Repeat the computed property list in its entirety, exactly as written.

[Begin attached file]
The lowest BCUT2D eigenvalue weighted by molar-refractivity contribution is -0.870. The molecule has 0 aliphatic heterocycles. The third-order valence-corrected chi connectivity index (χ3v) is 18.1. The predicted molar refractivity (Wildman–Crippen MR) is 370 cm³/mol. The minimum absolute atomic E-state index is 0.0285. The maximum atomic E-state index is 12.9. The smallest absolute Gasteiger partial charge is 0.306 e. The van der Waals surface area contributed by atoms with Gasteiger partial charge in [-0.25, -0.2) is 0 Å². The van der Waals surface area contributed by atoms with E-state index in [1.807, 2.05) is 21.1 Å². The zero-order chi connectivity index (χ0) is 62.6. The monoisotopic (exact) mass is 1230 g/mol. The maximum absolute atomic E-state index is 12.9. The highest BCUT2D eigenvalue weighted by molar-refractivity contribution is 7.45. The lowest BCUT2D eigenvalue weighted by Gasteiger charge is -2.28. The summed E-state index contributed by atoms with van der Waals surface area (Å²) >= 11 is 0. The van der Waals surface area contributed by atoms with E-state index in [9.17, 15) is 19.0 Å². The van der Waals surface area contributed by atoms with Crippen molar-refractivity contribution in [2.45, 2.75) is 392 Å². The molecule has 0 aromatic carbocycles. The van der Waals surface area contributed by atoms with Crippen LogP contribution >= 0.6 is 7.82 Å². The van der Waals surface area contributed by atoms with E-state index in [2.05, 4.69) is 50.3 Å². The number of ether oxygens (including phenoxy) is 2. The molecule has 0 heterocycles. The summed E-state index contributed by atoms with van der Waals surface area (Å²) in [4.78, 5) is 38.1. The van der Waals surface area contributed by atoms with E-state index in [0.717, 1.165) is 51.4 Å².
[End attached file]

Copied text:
The lowest BCUT2D eigenvalue weighted by molar-refractivity contribution is -0.870. The molecule has 0 aliphatic heterocycles. The third-order valence-corrected chi connectivity index (χ3v) is 18.1. The predicted molar refractivity (Wildman–Crippen MR) is 370 cm³/mol. The minimum absolute atomic E-state index is 0.0285. The maximum atomic E-state index is 12.9. The smallest absolute Gasteiger partial charge is 0.306 e. The van der Waals surface area contributed by atoms with Gasteiger partial charge in [-0.25, -0.2) is 0 Å². The van der Waals surface area contributed by atoms with E-state index in [1.807, 2.05) is 21.1 Å². The zero-order chi connectivity index (χ0) is 62.6. The monoisotopic (exact) mass is 1230 g/mol. The maximum absolute atomic E-state index is 12.9. The highest BCUT2D eigenvalue weighted by molar-refractivity contribution is 7.45. The lowest BCUT2D eigenvalue weighted by Gasteiger charge is -2.28. The summed E-state index contributed by atoms with van der Waals surface area (Å²) >= 11 is 0. The van der Waals surface area contributed by atoms with E-state index in [9.17, 15) is 19.0 Å². The van der Waals surface area contributed by atoms with Crippen molar-refractivity contribution in [2.45, 2.75) is 392 Å². The molecule has 0 aromatic carbocycles. The van der Waals surface area contributed by atoms with Crippen LogP contribution >= 0.6 is 7.82 Å². The van der Waals surface area contributed by atoms with E-state index in [2.05, 4.69) is 50.3 Å². The number of ether oxygens (including phenoxy) is 2. The molecule has 0 heterocycles. The summed E-state index contributed by atoms with van der Waals surface area (Å²) in [4.78, 5) is 38.1. The van der Waals surface area contributed by atoms with E-state index in [0.717, 1.165) is 51.4 Å².